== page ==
The Core Issue: When to consider a mommy makeover
By Malia Jacobson
Like most new moms, Olya*, 31, expected her body to change after pregnancy and childbirth. But the mom of two didn’t anticipate the drastic transformation that left her belly looking like a half-inflated balloon slanted to one side with a protruding belly button.
She felt cosmetically disfigured, she says, but that wasn’t the worst part. Every day, she fought through lower back pain, achy numbness in her legs, and debilitating fatigue. “By the end of the day, I couldn’t even stand up,” she says.
Worried that something might be seriously wrong, and unable to keep pace with her kids, Olya visited her OB-GYN. After a brief physical exam, her doctor suspected diastasis recti, or a vertical separation of her lower abdominal muscles, as well as an umbilical hernia near her bellybutton, resulting from damage to the abdominal wall sustained over two pregnancies. Unable to support her lower back and internal organs properly, her compromised core was causing her back pain, leg pain and weakness.
The bad news: All the sit-ups in the world wouldn’t help Olya regain her pre-pregnancy abs, because the strain of pregnancy had forced the muscles to separate beyond the point of self-healing.
The good news: There was a fix. Her doctor recommended a multi-step treatment that included an abdominoplasty, or tummy tuck, surgical reconstruction of her abdominal wall muscles to repair the diastasis recti, and hernia repair, a package of distinct surgical treatments known collectively as a “mommy makeover.”
Fixing the floor
Olya’s not alone, or even close to it. Problems related to the pelvic floor, a hammock-like layer of muscle and connective tissue supporting the uterus, vagina, and bladder, are experienced by a third to a half of women. Tears and openings in the abdominal wall are less common — about 200,000 women experience diastasis recti each year in the United States — but can wreak havoc on women’s physical appearance and quality of life.
Enter “mommy makeovers,” or surgical packages designed to help moms regain their pre-baby bodies after childbirth. They can include the surgeries recommended to Olya for abdominal repair, along with a breast augmentation, breast reduction, plastic surgery to reshape the belly button, and vaginal rejuvenation (vaginal tightening) surgery.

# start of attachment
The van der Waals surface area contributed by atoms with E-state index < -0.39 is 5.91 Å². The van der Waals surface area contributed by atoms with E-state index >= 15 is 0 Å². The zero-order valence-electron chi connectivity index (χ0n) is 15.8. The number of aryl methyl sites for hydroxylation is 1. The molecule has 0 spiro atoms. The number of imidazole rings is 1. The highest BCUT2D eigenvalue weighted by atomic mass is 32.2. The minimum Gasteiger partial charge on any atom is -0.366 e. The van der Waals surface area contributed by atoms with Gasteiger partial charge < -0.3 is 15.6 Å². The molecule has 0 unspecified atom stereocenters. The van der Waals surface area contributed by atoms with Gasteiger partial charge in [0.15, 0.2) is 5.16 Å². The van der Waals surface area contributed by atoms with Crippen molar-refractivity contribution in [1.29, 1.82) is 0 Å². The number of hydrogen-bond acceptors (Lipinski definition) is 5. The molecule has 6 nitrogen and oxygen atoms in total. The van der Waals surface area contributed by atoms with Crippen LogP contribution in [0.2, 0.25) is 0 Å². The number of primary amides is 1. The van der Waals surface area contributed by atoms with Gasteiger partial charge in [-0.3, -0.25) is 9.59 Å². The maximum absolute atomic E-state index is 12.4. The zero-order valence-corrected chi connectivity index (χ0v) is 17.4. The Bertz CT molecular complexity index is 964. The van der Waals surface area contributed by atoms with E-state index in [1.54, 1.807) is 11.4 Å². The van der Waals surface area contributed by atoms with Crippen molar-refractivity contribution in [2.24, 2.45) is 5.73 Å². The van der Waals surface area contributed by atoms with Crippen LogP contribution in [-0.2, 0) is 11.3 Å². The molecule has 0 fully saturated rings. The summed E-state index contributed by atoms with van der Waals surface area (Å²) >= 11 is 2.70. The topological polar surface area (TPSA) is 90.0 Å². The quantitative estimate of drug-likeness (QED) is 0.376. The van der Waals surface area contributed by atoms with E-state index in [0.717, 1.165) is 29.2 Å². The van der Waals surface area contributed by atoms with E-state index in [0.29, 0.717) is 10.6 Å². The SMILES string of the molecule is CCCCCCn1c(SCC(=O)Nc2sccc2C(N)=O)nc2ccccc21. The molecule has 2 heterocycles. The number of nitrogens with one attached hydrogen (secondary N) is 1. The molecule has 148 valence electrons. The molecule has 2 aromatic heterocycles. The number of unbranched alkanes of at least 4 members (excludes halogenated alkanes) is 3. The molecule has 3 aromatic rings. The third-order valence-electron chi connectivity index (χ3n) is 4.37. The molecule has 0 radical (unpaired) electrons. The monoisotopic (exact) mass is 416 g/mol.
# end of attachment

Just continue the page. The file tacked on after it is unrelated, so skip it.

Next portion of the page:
Another reparative option for moms: Surgery to correct prolapsed (collapsed) pelvic organs including the uterus, bladder, and vagina, which can cause pelvic pain, urinary incontinence, or pain during sex.
The American Society of Plastic Surgeons reports demand for tummy tucks increased 85 per cent between 2000 and 2010. According to “RealSelf”, an online community that offers information on cosmetic procedures, the number of women researching “mommy makeovers” on their site has jumped 32 per cent in the last year.
These fixes cost a pretty penny: Because procedures like breast augmentation and vaginal rejuvenation surgery are considered elective, they aren’t covered by insurance. (Medically necessary surgeries like hernia repair and surgeries to correct prolapse are covered.) Per RealSelf, “mommy makeovers” cost an average of around $12,000, but can set patients back as much as $50K.
Therapy without bandages
Surgery is pricey, and any surgical treatment carries some risks like bleeding, infection, and scarring. What’s more, these surgeries are recommended for moms who aren’t planning any more pregnancies.
Moms who may want more kids, or who’d like to avoid the knife but want to regain pre-pregnancy core strength, may have another option: Non-surgical pelvic floor physical therapy. Though physical therapy, also called PT, can’t repair abdominal muscle tears or hernias, a 2016 Dutch study showed that PT using basic strengthening exercises can effectively treat mild pelvic organ prolapse, helping stop the drip of urinary incontinence and reducing or eliminating pelvic pain.
Her therapist used vaginal biofeedback—an electrical readout showing tension in her pelvic floor—to help her learn to relax those muscles. “Now, I’m always mindful of tension in my pelvic floor,” she says, “and I know what to do when symptoms flare up.”
Moms can self-refer to PT or talk to their OB-GYN or midwife about a referral. Treatment is often covered by insurance and generally takes place over a course of 3-6 sessions a few weeks apart, with exercises assigned as “homework” between sessions. Workouts include pelvic floor contractions (Kegels) but don’t end there—depending on a patient’s physical condition and goals, a therapist may recommend lunges, squats, or small, controlled movements like squeezing a rubber ball between the knees. Sessions are usually no longer than a typical doctor’s appointment—and moms can usually take their tot to appointments.
Women should know that it’s never too late to seek out pelvic floor physical therapy, says physical therapist Peg Maas, board certified women’s health specialist with Seattle’s Swedish Medical Center. “There’s not a window of time for addressing these concerns, even if it’s been years since you gave birth.”
Malia Jacobson is a nationally published freelance writer specializing in heath and family topics. * Not her real name.